CRISIS SITUATIONS PROVIDE THE OPPORTUNITY FOR GOD TO VINDICATE HIS PREEMINENCE AND GLORY AS HE RESPONDS TO PRAYERS FOR DELIVERANCE FROM HIS COVENANT PEOPLE
Life is a series of responding to one pressure after another; one crisis situation after another; overcoming one obstacle after another; We are met with intimidation and threats; Satan tries to attack us in a variety of ways; Will we respond in paralyzing fear or turn to the Lord for deliverance?
James 5:16 “The effective prayer of a righteous man can accomplish much.”
James goes on to use the example of Elijah – praying for no rain and then praying for rain.
[I used to do that when I was very young and scheduled to go out to the ballpark to see the Phillies for my one visit a season.]
Could have very well cited the example of King Hezekiah — here is a model approach you can use in the times of crisis that you face
CRISIS SITUATIONS PROVIDE THE OPPORTUNITY FOR GOD TO VINDICATE HIS PREEMINENCE AND GLORY AS HE RESPONDS TO PRAYERS FOR DELIVERANCE FROM HIS COVENANT PEOPLE
I. (:8-13) PRESSURE OF IMMEDIATE CRISIS –
CHALLENGING THE SUFFICIENCY OF GOD
A. (:8-9) Assyria Under Pressure
1. (:8) King of Assyria Receives Report From Rabshakeh
“Then Rabshakeh returned and found the king of Assyria fighting against Libnah, or he had heard that the king had left Lachish.”
Constable: The Rabshakeh returned to his master, having learned that Hezekiah would not surrender. He found him five miles closer to Jerusalem than Lachish, at Libnah, where he was fighting the Judahites. The message that Tirhakah, King of Ethiopia, was coming to engage him in battle, caused Sennacherib to decide to terminate further campaigns in Palestine and return to his homeland temporarily.
2. (:9a) King of Assyria Hears Rumors Regarding Tirhakah
“When he heard them say concerning Tirhakah king of Cush, ‘He has come out to fight against you,’”
Martin: In 701 Tirhakah was an army commander; he actually did not become king of Cush until 690; but since he was king when Isaiah wrote this account, Isaiah called him the king.
3. (:9b) King of Assyria Applies Pressure to Hezekiah
“and when he heard it he sent messengers to Hezekiah, saying,”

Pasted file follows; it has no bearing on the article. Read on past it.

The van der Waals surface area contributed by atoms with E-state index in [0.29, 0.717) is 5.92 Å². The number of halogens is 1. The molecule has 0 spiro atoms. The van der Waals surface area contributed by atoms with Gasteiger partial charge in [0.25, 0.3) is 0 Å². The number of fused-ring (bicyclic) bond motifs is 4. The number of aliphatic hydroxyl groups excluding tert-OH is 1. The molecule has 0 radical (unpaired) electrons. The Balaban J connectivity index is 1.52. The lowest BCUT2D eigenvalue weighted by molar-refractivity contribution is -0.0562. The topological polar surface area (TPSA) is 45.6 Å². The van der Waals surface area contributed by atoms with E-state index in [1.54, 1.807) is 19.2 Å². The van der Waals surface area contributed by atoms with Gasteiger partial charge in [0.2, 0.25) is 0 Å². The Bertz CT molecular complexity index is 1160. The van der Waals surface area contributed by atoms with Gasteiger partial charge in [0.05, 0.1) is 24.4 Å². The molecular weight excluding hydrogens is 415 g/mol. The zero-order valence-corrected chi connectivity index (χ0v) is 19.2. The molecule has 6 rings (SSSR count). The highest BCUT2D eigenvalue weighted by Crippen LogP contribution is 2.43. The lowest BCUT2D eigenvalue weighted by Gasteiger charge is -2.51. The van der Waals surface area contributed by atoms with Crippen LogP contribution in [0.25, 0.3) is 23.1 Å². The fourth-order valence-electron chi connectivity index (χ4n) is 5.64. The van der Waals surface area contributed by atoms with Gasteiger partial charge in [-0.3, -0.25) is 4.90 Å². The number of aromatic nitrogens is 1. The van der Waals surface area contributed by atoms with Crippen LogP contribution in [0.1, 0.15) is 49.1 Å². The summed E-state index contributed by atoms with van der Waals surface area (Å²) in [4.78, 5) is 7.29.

Parunak: [vs. 9-10] — Suddenly, Sennacherib is on the defensive. Expecting an Egyptian advance from the south, the prospect of an unsubdued capital on his flank is untenable. He cannot afford to besiege them, and must quickly persuade them to surrender. So he sends messengers. To understand Isaiah’s literary art here, we must recognize that the Hebrew word for “messenger,” מלאך , is the same one often translated “angel,” and in particular forms an inclusio with the מלאך יהוה in v. 36. . . Recall that Rabshakeh’s message had two components: do not trust in Egypt, and do not trust in the Lord. Now, Sennacherib thinks that the Egyptians really are coming against him. So these messengers repeat only the second component of the message, the futility of trust in the Lord.
Most worldly leaders, when faced with pressure; try to apply pressure to someone else they think they can control
B. (:10-13) Hezekiah Under Pressure
1. (:10) Attack on Hezekiah’s Faith
“Thus you shall say to Hezekiah king of Judah, ‘Do not let your God in whom you trust deceive you, saying, Jerusalem shall not be given into the hand of the king of Assyria.’”
Not pointing here to the futility of trusting in Egypt … but to the futility of trusting in God
“Voice of Truth” song
Provides 3 supporting arguments:
2. (:11) Argument from the Greater to the Lesser – History Lesson
“Behold, you have heard what the kings of Assyria have done to all the lands, destroying them completely. So will you be spared?”
Who do you think you are, O little town of Jerusalem? Far greater nations have already fallen and been destroyed by the ruthless power of mighty Assyria.
Application: Why do you think God is on your side and will deliver you?
3. (:12) Argument from the Impotence of Gods – Religion Lesson
“Did the gods of those nations which my fathers have destroyed deliver them,meven Gozan and Haran and Rezeph and the sons of Eden who were in Telassar?”
Religion is just a crutch; opiate of the masses; nice to have something to prop you up, but when the chips are down, religion is exposed as futile and powerless
Application: Why do you think your God is any better than any of the others and has any power to help you?
4. (:13) Argument from Silence – Arrogance Runs Its Mouth
“Where is the king of Hamath, the king of Arpad, the king of the city of Sepharvaim, and of Hena and Ivvah?”
Application: Why do you think you will have any eternal destiny consistent with God’s promises?
II. (:14-20) PRAYER FOR DIVINE DELIVERANCE –
IN THE CONTEXT OF GOD BEING GLORIFIED
A. (:14-15) Initial Reaction of Turning to the Lord in Prayer
1. Objective Intake of the Facts and the Circumstances – What am I faced with?
“Then Hezekiah took the letter from the hand of the messengers and read it,”
– not emotional
– not cursing and ranting and raving
– quick to hear and slow to speak
– didn’t kill the messengers
2. Worshipful Approach to the Presence of God
“and he went up to the house of the LORD and spread it out before the LORD.”
Is this what we do with our problems as our first reaction?
Do we interact with the Lord in a spirit of worship and humility?
Do we have confidence in the Lord’s control over all the details of our life?